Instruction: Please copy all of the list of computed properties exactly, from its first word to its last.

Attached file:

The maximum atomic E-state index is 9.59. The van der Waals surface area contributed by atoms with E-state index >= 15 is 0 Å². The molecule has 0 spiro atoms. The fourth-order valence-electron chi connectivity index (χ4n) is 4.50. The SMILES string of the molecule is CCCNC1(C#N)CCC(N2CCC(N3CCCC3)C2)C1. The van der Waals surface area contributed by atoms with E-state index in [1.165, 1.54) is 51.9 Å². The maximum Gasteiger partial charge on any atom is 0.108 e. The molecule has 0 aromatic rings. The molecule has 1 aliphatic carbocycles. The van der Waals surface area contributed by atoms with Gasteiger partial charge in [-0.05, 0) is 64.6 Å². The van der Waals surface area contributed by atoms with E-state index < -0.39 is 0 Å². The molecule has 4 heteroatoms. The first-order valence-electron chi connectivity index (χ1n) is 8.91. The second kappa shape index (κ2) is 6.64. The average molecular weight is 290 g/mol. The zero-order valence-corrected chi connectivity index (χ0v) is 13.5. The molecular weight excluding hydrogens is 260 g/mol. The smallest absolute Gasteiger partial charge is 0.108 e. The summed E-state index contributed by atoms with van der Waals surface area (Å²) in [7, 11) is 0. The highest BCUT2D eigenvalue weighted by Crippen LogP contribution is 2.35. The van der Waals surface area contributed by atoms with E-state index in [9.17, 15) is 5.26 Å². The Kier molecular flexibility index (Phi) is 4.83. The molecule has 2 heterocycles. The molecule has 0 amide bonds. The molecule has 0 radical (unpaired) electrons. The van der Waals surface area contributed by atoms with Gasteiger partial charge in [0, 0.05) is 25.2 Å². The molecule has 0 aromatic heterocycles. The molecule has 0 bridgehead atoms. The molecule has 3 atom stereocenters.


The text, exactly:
The maximum atomic E-state index is 9.59. The van der Waals surface area contributed by atoms with E-state index >= 15 is 0 Å². The molecule has 0 spiro atoms. The fourth-order valence-electron chi connectivity index (χ4n) is 4.50. The SMILES string of the molecule is CCCNC1(C#N)CCC(N2CCC(N3CCCC3)C2)C1. The van der Waals surface area contributed by atoms with E-state index in [1.165, 1.54) is 51.9 Å². The maximum Gasteiger partial charge on any atom is 0.108 e. The molecule has 0 aromatic rings. The molecule has 1 aliphatic carbocycles. The van der Waals surface area contributed by atoms with Gasteiger partial charge in [-0.05, 0) is 64.6 Å². The van der Waals surface area contributed by atoms with E-state index < -0.39 is 0 Å². The molecule has 4 heteroatoms. The first-order valence-electron chi connectivity index (χ1n) is 8.91. The second kappa shape index (κ2) is 6.64. The average molecular weight is 290 g/mol. The zero-order valence-corrected chi connectivity index (χ0v) is 13.5. The molecular weight excluding hydrogens is 260 g/mol. The smallest absolute Gasteiger partial charge is 0.108 e. The summed E-state index contributed by atoms with van der Waals surface area (Å²) in [7, 11) is 0. The highest BCUT2D eigenvalue weighted by Crippen LogP contribution is 2.35. The van der Waals surface area contributed by atoms with E-state index in [9.17, 15) is 5.26 Å². The Kier molecular flexibility index (Phi) is 4.83. The molecule has 2 heterocycles. The molecule has 0 amide bonds. The molecule has 0 radical (unpaired) electrons. The van der Waals surface area contributed by atoms with Gasteiger partial charge in [0, 0.05) is 25.2 Å². The molecule has 0 aromatic heterocycles. The molecule has 0 bridgehead atoms. The molecule has 3 atom stereocenters.